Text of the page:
The General Manager of the New South Wales Touch Association Incorporated (“the Association”) effectively ruled Liverpool Touch Football Association known as Liverpool Lightning (“Lightning”) from playing in the senior grade of the third division grand final (see Liverpool Touch Football Association v New South Wales Touch Association  NSWSC 1553 (23 October 2014)).
This was an interesting case where Lightning was seeking the Court’s consent to short notice to serve documents on the Association and other affected parties. The Court did not consent. The Court, unusually, determined the substantive claim by Lightning without hearing from the other parties. It was not a successful outcome on either count for Lightning.
Lightning participated in a touch football competition conducted by the Association in Sydney known as the Vawdon Cup.
Lightning fielded 3 teams in 3 separate divisions in the Vawdon Cup. Lightning was the minor premier for the Third Division.
The finals draw for the Third Division of the Vawdon Cup was semi final 1: 1st v 2nd and semi final 2: 3rd v 4th. The winner of semi final 1 was to go straight to the grand final and the loser to play the winner of semi final 2 in a preliminary final. The winner of the preliminary final was to play in the grand final. The loser of semi final 2 was to be eliminated. Lightning won semi final 1 and believed it was headed straight to the grand final however the Associations General Manager ruled that Lightning was deemed to have forfeited semi final 1 on the grounds that it had failed to pay a required fee in respect of 2 earlier forfeits of other teams from the club during the season.
The Association notified Lightning that is was to be treated as having lost semi final 1 and therefore would play the winner of semi final 2 in the preliminary final. Lightning brought the proceedings two days before the date for the preliminary final and hence sought from the Court consent to short notice of service of documents on the Association and other affected parties. The Court declined to grant its consent.
The Court relied on the celebrated High Court decision of Cameron v Hogan (1934) 51 CLR 358 quoting Starke J at p.384:-
“As a general rule the Courts do not interfere in the contentions and quarrels of political parties, or indeed, in the internal affairs of any voluntary association, society or club. Agreements to associate for purposes of recreation, or an agreement to associate for scientific or philanthropic or social or religious purposes are not agreements which Courts of law can enforce. They are entirely personal. Therefore, in order to establish a civil wrong from the refusal to carry out such an agreement, if it can be inferred that any such agreement was made, it is necessary to see that the pursuer has suffered some practical injury either in his reputation or in his property.”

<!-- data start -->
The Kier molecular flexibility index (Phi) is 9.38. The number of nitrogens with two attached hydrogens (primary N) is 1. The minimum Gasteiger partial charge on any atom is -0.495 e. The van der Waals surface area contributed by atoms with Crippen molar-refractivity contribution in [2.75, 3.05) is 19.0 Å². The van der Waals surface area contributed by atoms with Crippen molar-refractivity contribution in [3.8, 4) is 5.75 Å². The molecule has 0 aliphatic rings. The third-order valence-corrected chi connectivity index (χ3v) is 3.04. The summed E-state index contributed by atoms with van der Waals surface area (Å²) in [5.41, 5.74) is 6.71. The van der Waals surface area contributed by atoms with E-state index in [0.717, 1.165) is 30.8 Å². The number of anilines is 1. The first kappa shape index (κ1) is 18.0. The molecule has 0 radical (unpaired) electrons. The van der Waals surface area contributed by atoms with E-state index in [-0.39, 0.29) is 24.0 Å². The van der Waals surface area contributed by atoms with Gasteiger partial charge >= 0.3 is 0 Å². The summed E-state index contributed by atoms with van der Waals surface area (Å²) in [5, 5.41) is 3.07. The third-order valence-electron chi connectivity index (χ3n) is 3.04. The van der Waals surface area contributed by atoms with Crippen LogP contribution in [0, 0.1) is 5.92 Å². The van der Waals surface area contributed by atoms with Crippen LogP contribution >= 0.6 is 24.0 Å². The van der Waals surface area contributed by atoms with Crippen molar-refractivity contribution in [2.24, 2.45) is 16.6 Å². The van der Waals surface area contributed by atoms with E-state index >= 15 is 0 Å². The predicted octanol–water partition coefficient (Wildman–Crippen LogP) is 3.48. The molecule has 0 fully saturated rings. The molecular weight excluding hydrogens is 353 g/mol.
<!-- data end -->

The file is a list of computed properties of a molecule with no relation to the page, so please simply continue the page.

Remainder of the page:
The Court then went on to quote further from the High Court decision, Rich, Dixon, Evatt and McTiernan JJ at p.370:-
“Judicial statements of authority are to be found to the effect that, except to enforce or establish some right of a proprietary nature, a member who complains that he has been unjustifiably excluded from the voluntary association, or that some breach of its rules has been committed, cannot maintain any action directly founded upon that complaint….
There are….reasons which justifying the statement that, at common law as well as equity, no actionable breach of contract was committed by an unauthorised resolution expelling a member of a voluntary association or by the failure on the part of its officers to observe the rules regulating its affairs unless the members enjoyed under them some civil right of a proprietary nature.”
The Court considered that Lightning had complained to the Board of the Association who had upheld the decision of the General Manager after reviewing the facts. The Association was satisfied that Lightning had been advised that the fines would have to be paid before the semi final.
The Court did not accept Lightning’s contention that its reputation had been damaged and the Court should intervene. The Court decided that it should not intervene, nor interfere with the Associations management of its competition in these circumstances.
Date Published: 19 January 2015download article as PDF
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